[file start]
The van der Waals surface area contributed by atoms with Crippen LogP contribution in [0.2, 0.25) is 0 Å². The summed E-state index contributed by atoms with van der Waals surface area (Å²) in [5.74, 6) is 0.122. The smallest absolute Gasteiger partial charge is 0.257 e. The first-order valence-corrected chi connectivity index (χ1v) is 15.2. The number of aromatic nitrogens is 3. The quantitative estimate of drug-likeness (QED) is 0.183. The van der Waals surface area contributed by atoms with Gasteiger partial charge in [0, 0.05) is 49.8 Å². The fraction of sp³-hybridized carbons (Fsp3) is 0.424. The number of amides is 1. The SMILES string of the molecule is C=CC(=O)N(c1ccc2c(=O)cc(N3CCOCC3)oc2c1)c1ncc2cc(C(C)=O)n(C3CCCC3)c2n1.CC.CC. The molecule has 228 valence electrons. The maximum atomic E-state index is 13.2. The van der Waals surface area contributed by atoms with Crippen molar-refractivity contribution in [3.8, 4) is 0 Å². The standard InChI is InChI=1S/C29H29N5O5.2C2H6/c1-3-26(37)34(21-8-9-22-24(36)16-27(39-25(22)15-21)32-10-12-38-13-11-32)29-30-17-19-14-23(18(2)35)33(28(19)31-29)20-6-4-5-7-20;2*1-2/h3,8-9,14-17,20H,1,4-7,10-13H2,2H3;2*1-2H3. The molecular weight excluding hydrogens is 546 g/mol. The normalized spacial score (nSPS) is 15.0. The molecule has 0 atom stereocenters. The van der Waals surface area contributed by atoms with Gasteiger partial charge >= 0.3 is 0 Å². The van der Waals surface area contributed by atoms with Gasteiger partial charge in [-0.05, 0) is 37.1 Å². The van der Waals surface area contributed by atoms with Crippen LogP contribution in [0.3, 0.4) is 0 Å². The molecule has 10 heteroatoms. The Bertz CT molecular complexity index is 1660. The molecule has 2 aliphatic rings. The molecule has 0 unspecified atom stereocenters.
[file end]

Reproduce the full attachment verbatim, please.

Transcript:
The van der Waals surface area contributed by atoms with Crippen LogP contribution in [0.2, 0.25) is 0 Å². The summed E-state index contributed by atoms with van der Waals surface area (Å²) in [5.74, 6) is 0.122. The smallest absolute Gasteiger partial charge is 0.257 e. The first-order valence-corrected chi connectivity index (χ1v) is 15.2. The number of aromatic nitrogens is 3. The quantitative estimate of drug-likeness (QED) is 0.183. The van der Waals surface area contributed by atoms with Gasteiger partial charge in [0, 0.05) is 49.8 Å². The fraction of sp³-hybridized carbons (Fsp3) is 0.424. The number of amides is 1. The SMILES string of the molecule is C=CC(=O)N(c1ccc2c(=O)cc(N3CCOCC3)oc2c1)c1ncc2cc(C(C)=O)n(C3CCCC3)c2n1.CC.CC. The molecule has 228 valence electrons. The maximum atomic E-state index is 13.2. The van der Waals surface area contributed by atoms with Crippen molar-refractivity contribution in [3.8, 4) is 0 Å². The standard InChI is InChI=1S/C29H29N5O5.2C2H6/c1-3-26(37)34(21-8-9-22-24(36)16-27(39-25(22)15-21)32-10-12-38-13-11-32)29-30-17-19-14-23(18(2)35)33(28(19)31-29)20-6-4-5-7-20;2*1-2/h3,8-9,14-17,20H,1,4-7,10-13H2,2H3;2*1-2H3. The molecular weight excluding hydrogens is 546 g/mol. The normalized spacial score (nSPS) is 15.0. The molecule has 0 atom stereocenters. The van der Waals surface area contributed by atoms with Gasteiger partial charge >= 0.3 is 0 Å². The van der Waals surface area contributed by atoms with Gasteiger partial charge in [-0.05, 0) is 37.1 Å². The van der Waals surface area contributed by atoms with Crippen LogP contribution in [0.3, 0.4) is 0 Å². The molecule has 10 heteroatoms. The Bertz CT molecular complexity index is 1660. The molecule has 2 aliphatic rings. The molecule has 0 unspecified atom stereocenters.